The title of Timothy George’s Reading Scripture With The Reformers can be somewhat misleading. The book itself is not a collection of various Reformers’ readings of Scripture. Nor is it a book with extended discussions on the method the Reformers used to read Scripture. For those topics, you may want to look into the Reformation Commentary on Scripture (RCS), to which this book stands as a kind of introduction, but not really. I say “not really” because it’s not explicitly written as an introduction to that commentary series. However, you might notice that the front cover of this book and the front covers of the volumes in the RCS share the same picture, a sign that clearly IVP Academic intends them to go together.
“How then do they go together?” you ask. I think the connection between the books is one of stage setting. George is not only the author of this book, but is also the general editor of the RCS series. In Reading Scripture With The Reformers, he introduces the social and cultural setting that the Reformers worked in, and how that shaped their approach to Scripture. So while not directly commenting on the commentary series, this book does an admiral job of getting you into the 16th century world and giving a background to its major players. If you really want to read Scripture with the Reformers, then grab one of the available commentaries in the series. If you want to understand why the Reformers read Scripture the way they did, then pick up this book first.
“Why should we care to read with the Reformers?” you might ask. As George explains in the opening chapter, “the reformers of the sixteenth century shared with ancient Christian writers and the medieval scholastics who came before them a high regard for the inspiration and authority of the Bible” (18). Further, “the reformers of the sixteenth century were guided by this rule of faith [the apostolic summary of the biblical storyline] in their interpretations of the Bible” (32). Interestingly as well, while “postmodernism calls for us to recognize our limitations,” this is not a new idea, and “as it turns out, these are habits of reading already deeply embedded in the Christian tradition. They are found, among other places, in the hermeneutical legacy of the Protestant Reformation” (37). So, by reading with the Reformers, we can see a way to read Scripture simultaneously holding a high view of Scripture’s inspiration and authority, and also our own subjective limitations in coming to the text.
In short, reading Scripture with the Reformers recovers the premodern approach to biblical interpretation which combines the benefits of modern and postmodern approaches without giving into either’s excesses. While the Reformers did not create the premodern approach, they certainly stood in more continuity with it than we do now. By understanding their vantage point, I think we’re in a much better position to navigate our own postmodern cultural challenges.
As for the rest of the book, the second chapter details how the Reformers advocated returning to primary sources (Ad Fontes!). George gives a thoroughly interesting historical survey of the events and people involved in getting the Bible printed and available to the common man. Chapter 3 is focused on Erasmus and his role in the return to primary sources, specifically in putting together his Greek New Testament. While it does paint him in a more sympathetic light than some would expect (Luther after all hated him), he isn’t presented without fault. Rather, he is pictured faults and all to show his unique contributions to the period, and to set the stage for a more extended discussion of Luther.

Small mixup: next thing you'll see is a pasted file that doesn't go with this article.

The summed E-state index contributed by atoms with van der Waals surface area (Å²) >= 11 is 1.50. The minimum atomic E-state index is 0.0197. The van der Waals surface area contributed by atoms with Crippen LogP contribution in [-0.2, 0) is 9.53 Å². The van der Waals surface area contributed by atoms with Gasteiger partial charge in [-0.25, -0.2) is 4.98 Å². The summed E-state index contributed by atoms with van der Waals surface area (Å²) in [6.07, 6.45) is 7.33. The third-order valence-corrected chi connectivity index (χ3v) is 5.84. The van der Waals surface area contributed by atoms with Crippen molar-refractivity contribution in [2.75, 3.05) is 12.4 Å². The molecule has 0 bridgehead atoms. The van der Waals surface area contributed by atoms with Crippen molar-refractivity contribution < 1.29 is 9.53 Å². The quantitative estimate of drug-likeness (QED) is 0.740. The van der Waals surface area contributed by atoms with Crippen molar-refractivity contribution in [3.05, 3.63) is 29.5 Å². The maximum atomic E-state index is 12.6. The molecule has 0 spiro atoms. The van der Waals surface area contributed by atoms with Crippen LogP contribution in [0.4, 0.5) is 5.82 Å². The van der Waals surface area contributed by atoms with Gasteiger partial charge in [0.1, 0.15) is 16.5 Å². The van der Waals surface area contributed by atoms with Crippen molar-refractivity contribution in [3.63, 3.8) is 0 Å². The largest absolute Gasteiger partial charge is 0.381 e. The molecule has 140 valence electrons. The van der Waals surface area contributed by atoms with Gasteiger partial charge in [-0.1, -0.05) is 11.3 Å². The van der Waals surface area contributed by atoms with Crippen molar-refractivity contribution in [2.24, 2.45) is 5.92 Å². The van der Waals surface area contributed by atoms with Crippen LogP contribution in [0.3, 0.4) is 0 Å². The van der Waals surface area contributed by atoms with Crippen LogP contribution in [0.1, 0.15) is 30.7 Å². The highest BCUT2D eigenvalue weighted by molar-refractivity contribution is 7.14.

Chapter 4 is a turning point in the book and as you might guess, highlights the clash over the Bible and tradition between the Reformers and Rome. Much of the debate centered on the clarity of Scripture and whether it was intelligible to the average person. As George points out, “the emphasis on internal clarity of Scripture became a major axiom of Reformation exegesis” (130). To see this play out further, chapter 5 turns the focal point to Martin Luther, which is also extended in chapter 6. In chapter 7, George offers a brief historical look “along the Rhine” to other somewhat unknown players in the fight to keep the Bible in the hands of the people, and then closes in chapter 8 with a look at how the Reformers emphasis on the primary of the word filtered into their approach to preaching and its impact on the liturgy of the church.
I found this book to very helpful for historical study. While it wasn’t quite what I expected when I requested it, George does such a good job weaving together historical narrative that I didn’t mind. For someone looking for an accessible introduction to the 16th century world that focuses on how that world shaped the transmission of the Bible into the common man’s possession, this is it. Likewise, if you want a good snapshot of Martin Luther’s understanding of Scripture and how that affected his role in the Reformation, this is the book for you. It’s certainly not exhaustive, but George uncovers many lesser known figures in his historical survey while still keeping the focus on the main events. Throughout it all, the reader is able to see how the Reformers recovered approaches to reading Scripture that were more in line with the early church and how we might be look back to them in order to understand both groups better.
- Author: Timothy George
- Title: Reading Scripture With The Reformers
- Publisher: IVP Academic (September 6, 2011)
- Paperback: 270pgs
- Reading Level: Bible School/Seminary
- Audience Appeal: Kings who want to see a historical study of the interpretive methods of the Reformers
- Gratis Review Copy: Yes (courtesy of IVP Academic)